The land was donated, we all got out there and prepared it. Every day, building garden beds, planting seeds, it was the first opportunity for those to get out of the house after lockdown. Now it has been about 5 months and the garden is just beautiful. There is so much being grown. It is now so much more than just feeding people.
Was that a hidden surprise that the wider impact was bigger than you thought?
Yes, it is mind, body, soul. The initial thought was just to get food in the ground to help people, come help out then you can take some vegetables home. Now we are hosting workshops, we have kids field trips to teach them about composting, even a nice café on site overlooking the garden to feel the peace. It is such an important part of the island now. We want this island to be known that more than just the full moon party destination.
When the tourists arrive, wouldn’t it be great if they volunteered while there? Could they make a difference in 2 -3 days?
Yes absolutely, they make a difference to the garden and in return the garden offers something to them, it is two ways. It’s so flexible come for a few days, no commitment. Volunteers come and help with the daily tasks but if there is something they really want to learn about such as composting then we shift gears and teach them. Even if you have no gardening skills you can paint signs and design the garden. All are welcome.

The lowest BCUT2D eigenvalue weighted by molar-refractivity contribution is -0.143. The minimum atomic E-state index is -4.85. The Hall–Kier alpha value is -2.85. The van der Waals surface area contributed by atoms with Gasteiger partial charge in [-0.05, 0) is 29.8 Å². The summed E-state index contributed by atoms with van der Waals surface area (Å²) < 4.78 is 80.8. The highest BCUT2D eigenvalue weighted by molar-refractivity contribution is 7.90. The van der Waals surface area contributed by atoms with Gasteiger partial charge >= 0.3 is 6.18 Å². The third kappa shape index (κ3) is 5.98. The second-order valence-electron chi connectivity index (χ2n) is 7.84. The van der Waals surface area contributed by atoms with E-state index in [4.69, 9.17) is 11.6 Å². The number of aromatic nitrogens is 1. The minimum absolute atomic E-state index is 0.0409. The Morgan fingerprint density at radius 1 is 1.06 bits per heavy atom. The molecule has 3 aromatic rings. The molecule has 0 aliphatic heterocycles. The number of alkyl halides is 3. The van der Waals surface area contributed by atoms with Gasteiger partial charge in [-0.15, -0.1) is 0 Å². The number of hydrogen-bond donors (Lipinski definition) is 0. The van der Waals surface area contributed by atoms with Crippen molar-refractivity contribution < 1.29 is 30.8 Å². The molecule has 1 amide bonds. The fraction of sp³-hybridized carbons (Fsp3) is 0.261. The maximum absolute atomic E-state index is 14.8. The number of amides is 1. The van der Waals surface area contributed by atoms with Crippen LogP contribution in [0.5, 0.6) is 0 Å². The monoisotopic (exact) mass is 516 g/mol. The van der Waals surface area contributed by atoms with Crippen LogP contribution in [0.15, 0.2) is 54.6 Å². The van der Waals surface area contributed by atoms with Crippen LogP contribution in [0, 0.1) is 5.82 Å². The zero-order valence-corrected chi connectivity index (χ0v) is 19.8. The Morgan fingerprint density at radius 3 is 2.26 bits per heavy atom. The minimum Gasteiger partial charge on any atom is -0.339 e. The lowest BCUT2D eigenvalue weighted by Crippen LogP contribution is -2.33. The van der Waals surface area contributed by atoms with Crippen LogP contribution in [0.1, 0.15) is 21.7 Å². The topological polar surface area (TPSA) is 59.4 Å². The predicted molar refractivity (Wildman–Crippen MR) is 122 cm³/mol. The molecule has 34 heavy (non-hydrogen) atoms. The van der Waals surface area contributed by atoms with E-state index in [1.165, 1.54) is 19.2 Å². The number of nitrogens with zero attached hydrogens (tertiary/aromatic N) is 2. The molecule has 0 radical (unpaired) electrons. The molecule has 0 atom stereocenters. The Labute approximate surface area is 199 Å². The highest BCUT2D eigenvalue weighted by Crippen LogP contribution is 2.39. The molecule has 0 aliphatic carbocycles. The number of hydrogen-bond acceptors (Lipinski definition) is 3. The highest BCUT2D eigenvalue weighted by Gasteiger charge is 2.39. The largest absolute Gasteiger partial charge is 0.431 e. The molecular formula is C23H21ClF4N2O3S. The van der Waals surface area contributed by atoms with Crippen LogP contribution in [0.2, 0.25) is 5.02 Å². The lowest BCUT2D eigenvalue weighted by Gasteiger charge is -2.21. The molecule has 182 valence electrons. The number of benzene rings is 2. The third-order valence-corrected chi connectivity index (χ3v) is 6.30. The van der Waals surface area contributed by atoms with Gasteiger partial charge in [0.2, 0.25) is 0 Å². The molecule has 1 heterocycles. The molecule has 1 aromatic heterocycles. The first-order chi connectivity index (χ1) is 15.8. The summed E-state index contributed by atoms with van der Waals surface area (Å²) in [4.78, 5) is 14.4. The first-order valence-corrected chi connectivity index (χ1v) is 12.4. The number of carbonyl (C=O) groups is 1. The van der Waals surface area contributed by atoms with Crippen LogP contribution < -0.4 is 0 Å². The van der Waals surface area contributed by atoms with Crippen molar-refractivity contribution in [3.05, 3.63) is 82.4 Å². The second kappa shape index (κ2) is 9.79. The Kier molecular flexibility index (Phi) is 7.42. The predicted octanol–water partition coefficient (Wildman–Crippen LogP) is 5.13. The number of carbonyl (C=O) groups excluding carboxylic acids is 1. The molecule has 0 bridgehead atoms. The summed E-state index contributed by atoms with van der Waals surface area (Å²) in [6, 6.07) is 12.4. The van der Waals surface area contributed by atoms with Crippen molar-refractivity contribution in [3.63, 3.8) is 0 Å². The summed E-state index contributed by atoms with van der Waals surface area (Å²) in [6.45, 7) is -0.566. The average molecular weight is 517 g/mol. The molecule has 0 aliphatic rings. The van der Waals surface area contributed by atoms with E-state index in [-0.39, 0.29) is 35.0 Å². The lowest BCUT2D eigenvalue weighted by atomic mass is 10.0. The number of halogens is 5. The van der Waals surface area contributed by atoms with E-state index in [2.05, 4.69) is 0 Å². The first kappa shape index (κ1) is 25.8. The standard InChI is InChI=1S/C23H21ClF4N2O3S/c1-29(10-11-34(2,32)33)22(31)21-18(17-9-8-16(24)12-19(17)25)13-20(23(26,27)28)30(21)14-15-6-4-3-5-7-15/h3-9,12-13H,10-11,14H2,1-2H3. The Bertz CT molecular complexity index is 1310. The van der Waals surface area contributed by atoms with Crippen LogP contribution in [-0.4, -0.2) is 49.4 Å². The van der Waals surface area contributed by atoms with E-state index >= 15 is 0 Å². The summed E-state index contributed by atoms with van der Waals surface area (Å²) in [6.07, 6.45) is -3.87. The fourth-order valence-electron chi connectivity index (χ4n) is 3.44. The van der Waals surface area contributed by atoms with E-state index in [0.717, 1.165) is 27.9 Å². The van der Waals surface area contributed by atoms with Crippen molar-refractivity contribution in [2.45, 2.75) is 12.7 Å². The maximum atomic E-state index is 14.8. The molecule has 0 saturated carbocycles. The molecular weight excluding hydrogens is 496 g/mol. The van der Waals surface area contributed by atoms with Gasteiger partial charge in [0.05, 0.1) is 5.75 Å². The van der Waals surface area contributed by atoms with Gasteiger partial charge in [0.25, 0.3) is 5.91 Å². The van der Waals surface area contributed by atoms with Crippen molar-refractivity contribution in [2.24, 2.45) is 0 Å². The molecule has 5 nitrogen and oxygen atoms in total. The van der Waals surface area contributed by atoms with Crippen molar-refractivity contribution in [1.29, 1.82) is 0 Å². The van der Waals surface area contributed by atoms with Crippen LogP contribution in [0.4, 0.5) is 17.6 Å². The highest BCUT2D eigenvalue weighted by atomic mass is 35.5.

Is everyone now working side by side – locals and expats?
Yes, it’s honestly the best part of the project for me. I love working side by side with the Thai team, the Burmese people. Everyone is really working together and sharing different bit of knowledge like farming tips, food. We are growing things maybe they wouldn’t have thought to grow. We have a compost pile so the community can bring scraps. We learn so much from them – the structures they build and being self-sustainable.
What about the medicinal purpose? Are there lots of alternative medicines?
They will walk around, pick something from the garden and inform you that it is good for your stomach or good for your head. They are so knowledgeable. The elders teach the young about everything.
Lockdown from your point of view, yes was scary but wow what a positive that has come out of it.
I feel like I’m having one of the best lockdown experiences. I feel terrible for those going through hard times and wish I could bring everyone here.
Can you explain how you overcame challenges while travelling?
There will always be cultural challenges and language barriers. I was placed in a town with 4 other expats in the middle of nowhere where no one spoke any English and there was that shock of how do I get around and communicate? I can’t tell you how many times I’ve google pictures to show people to communicate.
The Thai community is beautiful. They really care about each other as a whole and I’ve learnt so much form that. Sometimes tourists expect it to be a wild crazy party town but if you really take a minute and sit back and watch these people and how your actions someone else you can learn something really beautiful. We are all so used to doing things in our own way that coming into this group mentality is beautiful.
As soon as the country opens its borders, I would love loads of people to come and see this program as a visitor, a volunteer to pick up veggies for your dinner we would love to welcome you.
Post COVID we have to be less self, we have to give more and to contribute more and be responsible as we travel, so I am all behind you. We will support you and grow this garden.
How to get in contact with Taylor:
on 14 / 10 / 2020